The sleepy villages of Badami, Pattadakal and Aihole were once the capital cities of the Chalukyas who ruled much of the Deccan between the 4th and 8th centuries. They built an astonishing profusion of temples, many of which are still in a remarkable state of preservation.
At Badami there are many cave temples, featuring rock cut sculptures of various religious figures. This is therefore a fascinating, little visited area, which definitely rewards the effort involved in reaching here.
What to see
- Rock Cut Cave Temples: The first masterpiece you’ll see in the 4 famous cave temples of Badami is the well-known 18-armed Nataraja (Shiva) who strikes 81 dance poses, if you really notice.
The figures of Shiva, Vishnu and their incarnations are more than life size. Cave 4, the last one, is the only Jain Temple in Badami. The 24th Tirthankara - Mahavira, sits in a uniquely comfortable pose here, against a cushion in the inner shrine.
Shiva Temples: On the other shore, inside a shelter overhung with a huge tamarind tree, whose graceful boughs dip into the lake, is Nagamma, the local serpent goddess. Near it are two Shiva temples, deifying Shiva as Bhuthanatha, God of Souls. Inside the dark inner shrine of the temple, on the edge of the water, he sits in a rarely seen pose, leaning back, angry and impressive. There is a legend here about the sage Agastya Muni, who cured the king of leprosy and meditated on top of the cliffs, beneath the overhanging of a rock, beside a natural sacred pool. Climb up quite an easy beaten path, traversed by cows, and women with water jars, to this shelter. Incarnations of Vishnu are sculpted on the rock. The pool is dark, mossy green, a magical place to meditate in, overlooking the valley.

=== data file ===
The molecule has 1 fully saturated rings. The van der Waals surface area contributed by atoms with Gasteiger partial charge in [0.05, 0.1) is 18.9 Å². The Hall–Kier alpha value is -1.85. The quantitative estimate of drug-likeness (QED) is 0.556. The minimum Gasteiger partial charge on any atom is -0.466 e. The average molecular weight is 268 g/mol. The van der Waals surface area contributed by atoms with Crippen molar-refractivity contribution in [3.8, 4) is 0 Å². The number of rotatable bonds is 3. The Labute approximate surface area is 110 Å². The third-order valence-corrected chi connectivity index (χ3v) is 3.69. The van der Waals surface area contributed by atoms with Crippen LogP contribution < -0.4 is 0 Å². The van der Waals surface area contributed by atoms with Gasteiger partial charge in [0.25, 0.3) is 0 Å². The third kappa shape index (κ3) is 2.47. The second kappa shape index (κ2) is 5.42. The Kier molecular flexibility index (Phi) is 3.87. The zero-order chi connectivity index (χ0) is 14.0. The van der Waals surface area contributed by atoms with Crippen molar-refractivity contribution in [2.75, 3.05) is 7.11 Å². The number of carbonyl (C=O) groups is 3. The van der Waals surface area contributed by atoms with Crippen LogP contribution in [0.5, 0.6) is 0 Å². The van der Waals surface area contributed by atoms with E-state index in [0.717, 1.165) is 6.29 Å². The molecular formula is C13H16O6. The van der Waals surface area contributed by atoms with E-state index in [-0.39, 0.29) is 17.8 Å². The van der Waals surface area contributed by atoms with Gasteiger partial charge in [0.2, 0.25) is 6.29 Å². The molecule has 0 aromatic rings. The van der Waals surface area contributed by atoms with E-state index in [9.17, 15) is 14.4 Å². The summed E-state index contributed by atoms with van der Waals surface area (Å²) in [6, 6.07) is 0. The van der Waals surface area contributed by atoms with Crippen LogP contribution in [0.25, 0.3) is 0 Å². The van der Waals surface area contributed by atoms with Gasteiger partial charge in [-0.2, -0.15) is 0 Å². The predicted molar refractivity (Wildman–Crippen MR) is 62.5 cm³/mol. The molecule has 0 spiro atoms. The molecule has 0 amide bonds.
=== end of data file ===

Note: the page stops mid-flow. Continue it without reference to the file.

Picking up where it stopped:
Sculpture Gallery: Take a look at the sculpture collection from Badami, Aihole and Pattadakal, in the Sculpture Gallery. An interesting sight here is the model of the natural bridge, Sidilinapadi, which is 5 km from Badami. At the gates of the Gallery, steps lead up to the fort temples of Shiva.
Banashankari Temple: A little way away, en route to Pattadakal, you come to Banashankari, the goddess the village is named after. The goddess is black, riding a snarling gold lion, 8-armed, so powerful that the incense-heavy air hypnotises you as you set eyes upon Her. Outside, there is the tank which the goddess was transformed into. Past green swelling hills covered with yellow flowers, the smoke from potters’ kilns thickens the air. You’ve reached Mahakuta. At the famous Mahakutdswara Temple, a natural spring, sweet and cold , called Kashi Tirtha, like the Ganga, said to wash your sins away, gurgles in a moat outside. From here Pattadakal is 12 km away.
Air: Belgaum airport is 150 km away.
Rail: It is on the Hubli-Sholapur rail route, well-connected by rail and road.
Road: It is 128 km from Hubli and 163 km from Bijapur.
Rainfall: July to September. STD Code: 08357